Human potential is the new gold and the single most valuable societal resource of the digital era.
In an earlier newsletter we outlined (and presented data showing) why every government seeking prosperity for its people in the digital economy must: (1) setup human potential pipelines into STEM education, STEM up/re/skilling, and STEM career pathways; and (2) approach this task as one of building digital infrastructure for the digital economy (akin to 5G networks, renewable power generation, etc).
A new research paper published in Science on June 18 presents key data findings that boost our call to action for setting up human potential STEM pipelines.
The paper’s title — “Who do we invent for? Patents by women focus more on women’s health, but few women get to invent” — captures its key finding: there’s a massive inventor gender gap in who works on STEM innovation, and that gap shapes in turn the type of innovations that come out.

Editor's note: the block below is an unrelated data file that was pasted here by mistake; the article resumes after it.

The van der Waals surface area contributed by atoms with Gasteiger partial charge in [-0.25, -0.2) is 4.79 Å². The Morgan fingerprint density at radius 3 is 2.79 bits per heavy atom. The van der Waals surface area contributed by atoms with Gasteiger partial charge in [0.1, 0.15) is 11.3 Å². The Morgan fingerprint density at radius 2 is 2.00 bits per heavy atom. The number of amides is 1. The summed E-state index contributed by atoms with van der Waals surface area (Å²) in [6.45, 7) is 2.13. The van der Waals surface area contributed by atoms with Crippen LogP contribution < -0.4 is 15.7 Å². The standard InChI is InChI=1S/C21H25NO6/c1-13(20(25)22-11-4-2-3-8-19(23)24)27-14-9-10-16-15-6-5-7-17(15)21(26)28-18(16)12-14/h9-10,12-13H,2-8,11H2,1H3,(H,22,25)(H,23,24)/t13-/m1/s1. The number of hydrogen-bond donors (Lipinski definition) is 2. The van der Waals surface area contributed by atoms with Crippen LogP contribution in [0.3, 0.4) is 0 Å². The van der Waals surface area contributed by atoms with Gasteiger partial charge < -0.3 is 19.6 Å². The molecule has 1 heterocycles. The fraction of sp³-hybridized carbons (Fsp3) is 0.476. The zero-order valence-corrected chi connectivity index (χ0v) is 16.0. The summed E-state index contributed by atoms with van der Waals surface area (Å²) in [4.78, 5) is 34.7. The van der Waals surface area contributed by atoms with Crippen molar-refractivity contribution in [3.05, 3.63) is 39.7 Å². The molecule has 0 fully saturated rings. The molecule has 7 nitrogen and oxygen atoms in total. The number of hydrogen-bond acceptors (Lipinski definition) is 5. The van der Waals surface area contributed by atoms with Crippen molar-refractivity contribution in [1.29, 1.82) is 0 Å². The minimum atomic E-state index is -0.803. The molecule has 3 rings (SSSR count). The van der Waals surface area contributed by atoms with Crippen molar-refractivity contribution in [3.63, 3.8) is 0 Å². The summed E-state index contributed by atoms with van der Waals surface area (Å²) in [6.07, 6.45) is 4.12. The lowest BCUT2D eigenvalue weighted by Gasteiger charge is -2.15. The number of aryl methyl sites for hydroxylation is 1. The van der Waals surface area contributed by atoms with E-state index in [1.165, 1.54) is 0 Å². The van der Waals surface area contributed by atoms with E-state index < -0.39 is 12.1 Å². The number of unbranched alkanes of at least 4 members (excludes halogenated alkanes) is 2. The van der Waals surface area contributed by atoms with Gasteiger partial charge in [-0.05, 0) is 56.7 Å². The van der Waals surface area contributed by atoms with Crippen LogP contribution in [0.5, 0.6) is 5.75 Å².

In other words, male-dominated medical innovation teams produce more male-benefiting medical innovations: who benefits from innovation depends on who gets to invent!
The inventor gender gap amplifies the invention sex gaps. Lack of women among STEM inventors translates into a lack of women-focused medical inventions.
Using technology to identify and guide more girls and young women into STEM education and STEM careers will increase the volume and breadth of innovation.
Using technology to unleash the human potential hidden in a country’s population and offer transformative economic returns, including:
people moving to higher skilled, higher paying jobs
larger share of the population enjoying better living standards
more innovation across the economy
higher rate of new business formation
faster and more evenly shared economic growth